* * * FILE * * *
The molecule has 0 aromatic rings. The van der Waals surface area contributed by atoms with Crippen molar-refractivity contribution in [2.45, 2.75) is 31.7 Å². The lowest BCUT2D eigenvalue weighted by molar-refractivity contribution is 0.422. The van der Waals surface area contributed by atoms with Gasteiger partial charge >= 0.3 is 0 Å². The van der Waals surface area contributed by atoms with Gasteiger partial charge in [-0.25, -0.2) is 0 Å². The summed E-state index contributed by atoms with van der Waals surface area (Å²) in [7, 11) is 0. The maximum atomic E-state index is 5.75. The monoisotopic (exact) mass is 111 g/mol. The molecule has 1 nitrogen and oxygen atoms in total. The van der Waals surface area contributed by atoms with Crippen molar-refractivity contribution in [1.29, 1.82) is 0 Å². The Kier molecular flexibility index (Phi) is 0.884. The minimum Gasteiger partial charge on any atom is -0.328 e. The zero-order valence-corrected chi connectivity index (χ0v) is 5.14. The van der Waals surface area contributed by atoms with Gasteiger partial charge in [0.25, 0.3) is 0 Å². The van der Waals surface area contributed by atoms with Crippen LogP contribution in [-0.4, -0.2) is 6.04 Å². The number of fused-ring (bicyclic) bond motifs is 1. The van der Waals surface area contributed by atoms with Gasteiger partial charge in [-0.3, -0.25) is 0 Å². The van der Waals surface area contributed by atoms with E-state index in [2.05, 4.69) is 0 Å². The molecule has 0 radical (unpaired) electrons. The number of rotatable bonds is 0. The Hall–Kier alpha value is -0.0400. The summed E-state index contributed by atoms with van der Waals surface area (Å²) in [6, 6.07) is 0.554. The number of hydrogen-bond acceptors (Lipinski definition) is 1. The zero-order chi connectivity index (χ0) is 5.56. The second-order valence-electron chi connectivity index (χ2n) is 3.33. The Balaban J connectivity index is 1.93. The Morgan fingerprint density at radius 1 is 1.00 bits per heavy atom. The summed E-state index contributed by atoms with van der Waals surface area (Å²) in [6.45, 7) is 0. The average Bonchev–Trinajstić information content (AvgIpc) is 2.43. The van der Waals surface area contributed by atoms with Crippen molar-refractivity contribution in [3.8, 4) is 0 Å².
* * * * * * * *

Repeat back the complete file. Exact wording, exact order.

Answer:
The molecule has 0 aromatic rings. The van der Waals surface area contributed by atoms with Crippen molar-refractivity contribution in [2.45, 2.75) is 31.7 Å². The lowest BCUT2D eigenvalue weighted by molar-refractivity contribution is 0.422. The van der Waals surface area contributed by atoms with Gasteiger partial charge >= 0.3 is 0 Å². The van der Waals surface area contributed by atoms with Gasteiger partial charge in [-0.25, -0.2) is 0 Å². The summed E-state index contributed by atoms with van der Waals surface area (Å²) in [7, 11) is 0. The maximum atomic E-state index is 5.75. The monoisotopic (exact) mass is 111 g/mol. The molecule has 1 nitrogen and oxygen atoms in total. The van der Waals surface area contributed by atoms with Crippen molar-refractivity contribution in [1.29, 1.82) is 0 Å². The Kier molecular flexibility index (Phi) is 0.884. The minimum Gasteiger partial charge on any atom is -0.328 e. The zero-order valence-corrected chi connectivity index (χ0v) is 5.14. The van der Waals surface area contributed by atoms with Gasteiger partial charge in [0.25, 0.3) is 0 Å². The van der Waals surface area contributed by atoms with Crippen LogP contribution in [-0.4, -0.2) is 6.04 Å². The number of fused-ring (bicyclic) bond motifs is 1. The van der Waals surface area contributed by atoms with Gasteiger partial charge in [-0.3, -0.25) is 0 Å². The van der Waals surface area contributed by atoms with E-state index in [2.05, 4.69) is 0 Å². The molecule has 0 radical (unpaired) electrons. The number of rotatable bonds is 0. The Hall–Kier alpha value is -0.0400. The summed E-state index contributed by atoms with van der Waals surface area (Å²) in [6, 6.07) is 0.554. The number of hydrogen-bond acceptors (Lipinski definition) is 1. The zero-order chi connectivity index (χ0) is 5.56. The second-order valence-electron chi connectivity index (χ2n) is 3.33. The Balaban J connectivity index is 1.93. The Morgan fingerprint density at radius 1 is 1.00 bits per heavy atom. The summed E-state index contributed by atoms with van der Waals surface area (Å²) in [6.45, 7) is 0. The average Bonchev–Trinajstić information content (AvgIpc) is 2.43. The van der Waals surface area contributed by atoms with Crippen molar-refractivity contribution in [3.8, 4) is 0 Å².